I have paid him. I don't like to owe anyone or carry debts. So I pay as I go and as soon as I can.

On the general note, GC should be on the job to make sure all proper base preparation steps are taken and make sure concrete is not watered down.
See above answer about "my bad"

Good luck.
So how do you handle not hovering and barking orders and being one of those guys?
 

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Tell the HO there are two types of concrete: concrete that's cracked and concrete that's going to crack. :whistling:
I had A concrete finisher tell me that concrete's like A woman ...Ya never know what it's gonna do!! [kinda like drywall :whistling]
 

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There is only one way to prevent cracks in concrete- don't pour it.:thumbsup:

Excessive water= Excessive shrinkage, which is the main cause of cracking. However, the fact that two separate pours cracked in the same place would seem to point to some sort of issue with the subgrade. Was there a bond breaker installed between the slab and the curb? If not the slab probably bonded with the curb, so whatever crack developed in the slab would telegraph on through the curb.
 

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Discussion Starter · #13 ·
Sorry I put answers to question inside of quoted areas! Thought what I typed would stand out better than it did.
 

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Californiadecks said:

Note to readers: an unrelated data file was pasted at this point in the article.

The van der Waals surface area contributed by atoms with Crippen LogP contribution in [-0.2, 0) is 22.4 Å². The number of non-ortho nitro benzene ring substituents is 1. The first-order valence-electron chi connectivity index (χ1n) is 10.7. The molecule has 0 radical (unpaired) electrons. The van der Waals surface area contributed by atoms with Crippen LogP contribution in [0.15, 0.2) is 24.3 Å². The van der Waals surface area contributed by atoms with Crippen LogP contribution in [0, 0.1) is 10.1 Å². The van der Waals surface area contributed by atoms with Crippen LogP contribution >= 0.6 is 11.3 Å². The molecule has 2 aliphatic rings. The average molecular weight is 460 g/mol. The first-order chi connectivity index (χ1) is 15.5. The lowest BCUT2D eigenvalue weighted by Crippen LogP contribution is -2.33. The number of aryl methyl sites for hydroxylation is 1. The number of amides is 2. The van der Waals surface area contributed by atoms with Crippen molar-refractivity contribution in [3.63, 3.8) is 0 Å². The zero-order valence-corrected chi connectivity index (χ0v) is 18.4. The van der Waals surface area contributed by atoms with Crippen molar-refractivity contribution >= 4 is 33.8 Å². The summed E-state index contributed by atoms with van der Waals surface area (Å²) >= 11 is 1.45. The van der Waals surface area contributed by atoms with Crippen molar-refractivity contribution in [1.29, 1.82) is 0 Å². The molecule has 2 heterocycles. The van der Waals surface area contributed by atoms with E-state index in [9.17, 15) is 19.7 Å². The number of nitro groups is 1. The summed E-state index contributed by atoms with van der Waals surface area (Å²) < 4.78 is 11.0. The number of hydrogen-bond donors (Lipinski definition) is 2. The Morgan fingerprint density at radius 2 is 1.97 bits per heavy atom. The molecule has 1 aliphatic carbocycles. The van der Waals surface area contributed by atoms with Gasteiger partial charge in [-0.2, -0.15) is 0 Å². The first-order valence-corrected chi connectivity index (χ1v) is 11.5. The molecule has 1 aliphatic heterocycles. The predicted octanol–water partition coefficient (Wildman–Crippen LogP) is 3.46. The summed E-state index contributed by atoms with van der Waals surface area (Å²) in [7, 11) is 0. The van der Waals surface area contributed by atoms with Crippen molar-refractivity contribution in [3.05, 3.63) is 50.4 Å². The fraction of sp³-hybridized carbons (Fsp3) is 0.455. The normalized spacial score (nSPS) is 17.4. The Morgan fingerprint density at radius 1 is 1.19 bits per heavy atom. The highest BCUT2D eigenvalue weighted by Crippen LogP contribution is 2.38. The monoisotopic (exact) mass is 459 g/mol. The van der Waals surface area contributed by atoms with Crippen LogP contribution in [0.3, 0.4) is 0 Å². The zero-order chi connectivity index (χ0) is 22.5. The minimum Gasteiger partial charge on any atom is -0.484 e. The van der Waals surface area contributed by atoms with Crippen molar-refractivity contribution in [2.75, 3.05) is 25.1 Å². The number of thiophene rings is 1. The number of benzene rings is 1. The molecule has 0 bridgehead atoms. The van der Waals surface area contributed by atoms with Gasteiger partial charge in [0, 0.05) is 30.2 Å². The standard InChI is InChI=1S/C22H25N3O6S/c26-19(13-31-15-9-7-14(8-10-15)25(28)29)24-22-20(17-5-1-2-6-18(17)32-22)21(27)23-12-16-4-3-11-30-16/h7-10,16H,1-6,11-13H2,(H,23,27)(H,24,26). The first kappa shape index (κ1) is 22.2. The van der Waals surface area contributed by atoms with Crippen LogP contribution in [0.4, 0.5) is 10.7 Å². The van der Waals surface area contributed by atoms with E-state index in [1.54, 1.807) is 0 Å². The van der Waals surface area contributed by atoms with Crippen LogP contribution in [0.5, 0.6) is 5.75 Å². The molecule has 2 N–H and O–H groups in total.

Tell the HO there are two types of concrete: concrete that's cracked and concrete that's going to crack. :whistling:

There's two kinds of stucco also
 

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Discussion Starter · #15 ·
mudpad said:
There is only one way to prevent cracks in concrete- don't pour it.:thumbsup:

Excessive water= Excessive shrinkage, which is the main cause of cracking. However, the fact that two separate pours cracked in the same place would seem to point to some sort of issue with the subgrade. Was there a bond breaker installed between the slab and the curb? If not the slab probably bonded with the curb, so whatever crack developed in the slab would telegraph on through the curb.
The curb poured one day and several days later the slab. No bond breaker used that I'm aware of.

Yes sub grade in that area was pointed out to sub. Said not a problem that would put 3/4minus and plate pack. There was sum vegetation in that area that was removed. My worry was greater in another area where tree stump dug out. That area seems ok I figured that would be the first place would have cracked and is further away and had more gravel fill.

If rebar wasn't pulled up off ground and into middle of mix during pour would this add to a troubled sub grade issue?

Would additional rebar in a concerned area greater prevent issues near worry some sub grade areas?

For all I know that area could be less the 2in thick.